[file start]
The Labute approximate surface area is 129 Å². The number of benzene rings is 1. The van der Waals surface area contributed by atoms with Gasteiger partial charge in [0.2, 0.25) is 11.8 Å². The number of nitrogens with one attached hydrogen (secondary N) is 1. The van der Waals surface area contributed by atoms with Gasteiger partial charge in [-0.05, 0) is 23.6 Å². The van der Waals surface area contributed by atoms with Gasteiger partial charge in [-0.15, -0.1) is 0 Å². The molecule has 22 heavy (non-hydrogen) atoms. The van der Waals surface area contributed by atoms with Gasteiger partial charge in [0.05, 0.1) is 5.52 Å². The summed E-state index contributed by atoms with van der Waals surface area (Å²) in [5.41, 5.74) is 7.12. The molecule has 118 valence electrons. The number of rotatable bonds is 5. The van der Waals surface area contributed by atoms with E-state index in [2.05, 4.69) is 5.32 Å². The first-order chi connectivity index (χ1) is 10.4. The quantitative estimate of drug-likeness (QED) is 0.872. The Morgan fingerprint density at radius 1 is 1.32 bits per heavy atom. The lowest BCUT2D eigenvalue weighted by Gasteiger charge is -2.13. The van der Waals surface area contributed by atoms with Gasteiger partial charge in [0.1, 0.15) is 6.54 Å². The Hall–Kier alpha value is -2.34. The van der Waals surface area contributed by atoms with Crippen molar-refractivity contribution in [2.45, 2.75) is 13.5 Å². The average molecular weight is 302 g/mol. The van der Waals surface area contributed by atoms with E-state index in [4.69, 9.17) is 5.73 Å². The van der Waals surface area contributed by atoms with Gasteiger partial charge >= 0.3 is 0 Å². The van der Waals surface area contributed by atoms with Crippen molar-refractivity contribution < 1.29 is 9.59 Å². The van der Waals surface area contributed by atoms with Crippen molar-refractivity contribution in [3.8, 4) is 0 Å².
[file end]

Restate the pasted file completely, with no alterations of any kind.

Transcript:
The Labute approximate surface area is 129 Å². The number of benzene rings is 1. The van der Waals surface area contributed by atoms with Gasteiger partial charge in [0.2, 0.25) is 11.8 Å². The number of nitrogens with one attached hydrogen (secondary N) is 1. The van der Waals surface area contributed by atoms with Gasteiger partial charge in [-0.05, 0) is 23.6 Å². The van der Waals surface area contributed by atoms with Gasteiger partial charge in [-0.15, -0.1) is 0 Å². The molecule has 22 heavy (non-hydrogen) atoms. The van der Waals surface area contributed by atoms with Gasteiger partial charge in [0.05, 0.1) is 5.52 Å². The summed E-state index contributed by atoms with van der Waals surface area (Å²) in [5.41, 5.74) is 7.12. The molecule has 118 valence electrons. The number of rotatable bonds is 5. The van der Waals surface area contributed by atoms with E-state index in [2.05, 4.69) is 5.32 Å². The first-order chi connectivity index (χ1) is 10.4. The quantitative estimate of drug-likeness (QED) is 0.872. The Morgan fingerprint density at radius 1 is 1.32 bits per heavy atom. The lowest BCUT2D eigenvalue weighted by Gasteiger charge is -2.13. The van der Waals surface area contributed by atoms with Gasteiger partial charge in [0.1, 0.15) is 6.54 Å². The Hall–Kier alpha value is -2.34. The van der Waals surface area contributed by atoms with Crippen molar-refractivity contribution in [2.45, 2.75) is 13.5 Å². The average molecular weight is 302 g/mol. The van der Waals surface area contributed by atoms with E-state index in [4.69, 9.17) is 5.73 Å². The van der Waals surface area contributed by atoms with Gasteiger partial charge >= 0.3 is 0 Å². The van der Waals surface area contributed by atoms with Crippen molar-refractivity contribution < 1.29 is 9.59 Å². The van der Waals surface area contributed by atoms with Crippen molar-refractivity contribution in [3.8, 4) is 0 Å².